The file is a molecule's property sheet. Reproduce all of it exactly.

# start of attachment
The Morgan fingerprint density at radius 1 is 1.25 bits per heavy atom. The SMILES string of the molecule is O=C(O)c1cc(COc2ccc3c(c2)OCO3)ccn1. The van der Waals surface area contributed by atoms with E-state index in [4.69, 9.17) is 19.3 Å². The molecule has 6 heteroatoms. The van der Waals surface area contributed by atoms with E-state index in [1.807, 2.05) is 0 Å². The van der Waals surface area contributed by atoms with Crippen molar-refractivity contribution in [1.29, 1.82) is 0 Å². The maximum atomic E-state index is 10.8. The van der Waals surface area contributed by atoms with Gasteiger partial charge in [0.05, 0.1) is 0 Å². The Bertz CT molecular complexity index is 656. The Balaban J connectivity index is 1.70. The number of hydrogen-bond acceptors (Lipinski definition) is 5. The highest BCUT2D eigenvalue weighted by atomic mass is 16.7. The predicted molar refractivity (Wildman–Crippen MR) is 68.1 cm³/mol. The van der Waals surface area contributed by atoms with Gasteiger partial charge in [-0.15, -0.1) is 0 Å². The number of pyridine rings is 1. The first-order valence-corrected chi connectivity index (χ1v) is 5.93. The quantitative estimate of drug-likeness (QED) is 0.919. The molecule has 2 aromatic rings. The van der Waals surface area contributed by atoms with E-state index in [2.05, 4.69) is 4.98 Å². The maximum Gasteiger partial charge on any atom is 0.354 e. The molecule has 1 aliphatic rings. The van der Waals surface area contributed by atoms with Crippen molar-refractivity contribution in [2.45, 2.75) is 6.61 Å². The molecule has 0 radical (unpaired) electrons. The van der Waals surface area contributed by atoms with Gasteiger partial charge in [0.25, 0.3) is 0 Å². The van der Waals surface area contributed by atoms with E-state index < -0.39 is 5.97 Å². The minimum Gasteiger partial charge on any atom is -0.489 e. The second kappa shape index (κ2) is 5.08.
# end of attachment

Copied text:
The Morgan fingerprint density at radius 1 is 1.25 bits per heavy atom. The SMILES string of the molecule is O=C(O)c1cc(COc2ccc3c(c2)OCO3)ccn1. The van der Waals surface area contributed by atoms with E-state index in [4.69, 9.17) is 19.3 Å². The molecule has 6 heteroatoms. The van der Waals surface area contributed by atoms with E-state index in [1.807, 2.05) is 0 Å². The van der Waals surface area contributed by atoms with Crippen molar-refractivity contribution in [1.29, 1.82) is 0 Å². The maximum atomic E-state index is 10.8. The van der Waals surface area contributed by atoms with Gasteiger partial charge in [0.05, 0.1) is 0 Å². The Bertz CT molecular complexity index is 656. The Balaban J connectivity index is 1.70. The number of hydrogen-bond acceptors (Lipinski definition) is 5. The highest BCUT2D eigenvalue weighted by atomic mass is 16.7. The predicted molar refractivity (Wildman–Crippen MR) is 68.1 cm³/mol. The van der Waals surface area contributed by atoms with Gasteiger partial charge in [-0.15, -0.1) is 0 Å². The number of pyridine rings is 1. The first-order valence-corrected chi connectivity index (χ1v) is 5.93. The quantitative estimate of drug-likeness (QED) is 0.919. The molecule has 2 aromatic rings. The van der Waals surface area contributed by atoms with E-state index in [2.05, 4.69) is 4.98 Å². The maximum Gasteiger partial charge on any atom is 0.354 e. The molecule has 1 aliphatic rings. The van der Waals surface area contributed by atoms with Crippen molar-refractivity contribution in [2.45, 2.75) is 6.61 Å². The molecule has 0 radical (unpaired) electrons. The van der Waals surface area contributed by atoms with Gasteiger partial charge in [0.25, 0.3) is 0 Å². The van der Waals surface area contributed by atoms with E-state index < -0.39 is 5.97 Å². The minimum Gasteiger partial charge on any atom is -0.489 e. The second kappa shape index (κ2) is 5.08.